The iconic visual merchandising displays of Selfridges in London’s Oxford Street gives a nod to this revival (Image 14 & 15). Housing a new breed of fashion designers in their “Bright New Things” display showcasing innovative and beautiful garments produced in clean transparent ways. Katie Jones a graduate from Central Saint Martins Tex-Mex collection features the finest hand crochet work integrating this labour intensive craft into a contemporary space. Piecing together panels with up cycled denim and leather that has been meticulously hand punched then joined using crochet technique. Repurposing second hand garments with a handcraft technique to compose a contemporary outcome. Katie stated “I’m in my element and at my happiest when I’m doing my crochet work”(Blanchard 2016). Alluding to the concept behind the “Slow Food” movement about regaining pleasures, as the value is gained in the process rather than the final outcome.
Further demonstrating the return of the handcraft is Madoka who was spotted handing out Blitz London vintage flyers on the streets on Brick Lane (Image 16 & 17). Her military inspired bomber jacket had been adorned with hand lacing through eyelets, demonstrating the return of hand techniques in everyday wear.
In the Trend Safari across Europe, the culture and fashion were observed and analysed. The fast paced lifestyle has lead to the emergence of Slow Fashion, an eclectic style of fashion through vintage finds, and a return to traditional handcrafts.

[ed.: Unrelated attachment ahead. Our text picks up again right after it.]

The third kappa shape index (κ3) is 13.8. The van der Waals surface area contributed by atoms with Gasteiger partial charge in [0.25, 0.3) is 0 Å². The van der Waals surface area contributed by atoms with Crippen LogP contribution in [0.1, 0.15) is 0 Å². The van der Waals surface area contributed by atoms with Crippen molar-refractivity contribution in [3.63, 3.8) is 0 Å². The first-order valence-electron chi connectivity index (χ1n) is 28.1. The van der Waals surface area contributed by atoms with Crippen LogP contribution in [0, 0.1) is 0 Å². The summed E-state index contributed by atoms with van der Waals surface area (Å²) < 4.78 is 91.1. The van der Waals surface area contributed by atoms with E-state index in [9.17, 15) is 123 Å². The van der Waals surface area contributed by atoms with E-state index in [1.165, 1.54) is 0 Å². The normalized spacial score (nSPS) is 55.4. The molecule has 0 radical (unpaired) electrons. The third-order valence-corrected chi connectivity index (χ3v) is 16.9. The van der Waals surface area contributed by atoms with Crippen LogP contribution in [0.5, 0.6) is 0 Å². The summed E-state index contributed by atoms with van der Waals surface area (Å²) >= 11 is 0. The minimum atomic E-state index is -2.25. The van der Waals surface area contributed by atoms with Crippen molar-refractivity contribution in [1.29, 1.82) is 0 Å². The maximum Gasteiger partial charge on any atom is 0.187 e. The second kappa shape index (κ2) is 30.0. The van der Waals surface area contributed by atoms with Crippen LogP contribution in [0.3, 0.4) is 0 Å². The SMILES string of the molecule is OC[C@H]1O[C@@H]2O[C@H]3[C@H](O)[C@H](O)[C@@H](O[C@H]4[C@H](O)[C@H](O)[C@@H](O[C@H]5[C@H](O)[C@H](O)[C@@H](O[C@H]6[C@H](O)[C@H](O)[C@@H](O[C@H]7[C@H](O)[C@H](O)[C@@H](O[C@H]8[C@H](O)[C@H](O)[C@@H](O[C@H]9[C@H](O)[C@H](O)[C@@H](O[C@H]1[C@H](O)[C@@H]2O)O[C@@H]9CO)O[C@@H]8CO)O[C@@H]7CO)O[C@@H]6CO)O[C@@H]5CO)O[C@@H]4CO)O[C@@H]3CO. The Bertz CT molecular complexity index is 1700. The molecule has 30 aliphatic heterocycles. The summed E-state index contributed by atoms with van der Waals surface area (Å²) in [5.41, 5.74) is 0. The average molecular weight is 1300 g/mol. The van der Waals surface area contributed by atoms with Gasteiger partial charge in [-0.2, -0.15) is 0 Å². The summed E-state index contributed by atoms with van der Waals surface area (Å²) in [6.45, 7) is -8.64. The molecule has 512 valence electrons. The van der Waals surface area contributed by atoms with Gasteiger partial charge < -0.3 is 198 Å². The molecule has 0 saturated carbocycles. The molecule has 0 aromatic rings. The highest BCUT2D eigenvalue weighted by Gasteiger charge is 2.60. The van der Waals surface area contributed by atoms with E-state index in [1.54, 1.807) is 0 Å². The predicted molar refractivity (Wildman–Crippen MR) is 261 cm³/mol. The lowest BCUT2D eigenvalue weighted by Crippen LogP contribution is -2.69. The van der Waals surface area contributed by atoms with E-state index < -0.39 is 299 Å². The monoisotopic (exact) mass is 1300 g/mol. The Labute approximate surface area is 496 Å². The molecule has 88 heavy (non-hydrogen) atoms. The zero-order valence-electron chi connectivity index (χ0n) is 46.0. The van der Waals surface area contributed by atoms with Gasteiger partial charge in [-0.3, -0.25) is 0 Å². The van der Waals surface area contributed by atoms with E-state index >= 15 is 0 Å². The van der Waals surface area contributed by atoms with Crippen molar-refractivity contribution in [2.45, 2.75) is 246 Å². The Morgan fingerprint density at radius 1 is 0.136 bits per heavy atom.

Check out some of the place we have visited in London –
By – Melissa Dimakis & Vivian Chan
Blanchard, T 2016, “Meet the future stars of sustainable fashion”, The Guardian, viewed 23 February 2016, < http://www.theguardian.com/fashion/2016/jan/03/stars-of-sustainable-fashion-ethical-clothing-bright-new-things-selfridges> .
Coulson, C 2012, “The rise of Redchurch Street”, ES Magazine, viewed 22 February 2016, <http://www.standard.co.uk/lifestyle/esmagazine/the-rise-of-redchurch-street-7498874.html >.
Dickson, Cataldi & Grover 2011, “ The Slow Fashion Movement”, Not Just A Label, viewed 21 Feburary 2016, < https://www.notjustalabel.com/editorial/slow-fashion-movement >.
Fletcher, K 2010, “Slow Fashion: An Invitation for Systems Change”, Fashion Practice: The Journal of Design, Creative Process & the Fashion Industry, 22 February 2016, <http://www.tandfonline.com/doi/pdf/10.2752/175693810X12774625387594> .
Global Footprints 2009, Slow Food:Italy, Global Footprints Organisation, viewed 25 February 2016, < http://www.globalfootprints.org/page/id/93/3 >.
In Praise of Slowness 2005, film, Carl Honoré, TED Gloabal, Rio de Janeiro,viewed 24 Feburary 2016, < https://www.ted.com/talks/carl_honore_praises_slowness?language=en#t-762566 >.
Inditex 2016, Zara, Inditex, viewed 20 February 2016, < https://www.inditex.com/brands/zara>.
Kim, E, Fiore AM & Kim, H 2011, Fashion Trends: Analysing and Forecasting, Berg, London UK
McKelvery K & Munslow J 2008, Fashion Forecasting, Blackwell publishing, United Kingdom
Rousso, C 2012, Fashion Forward: A Guide to Fashion Forecasting, Fairchild Books, New York
Selfridges & Co 2014, Fragrance Lab, Selfridges & Co, viewed 23 February 2016, < http://www.selfridges.com/AU/en/content/article/fragrance-lab> .
Tay, R 2012, “The Art and Science of Valuing Vintage”, Business of Fashion, viewed 21 February 2016, <http://www.businessoffashion.com/articles/intelligence/the-art-and-science-of-valuing-vintage > .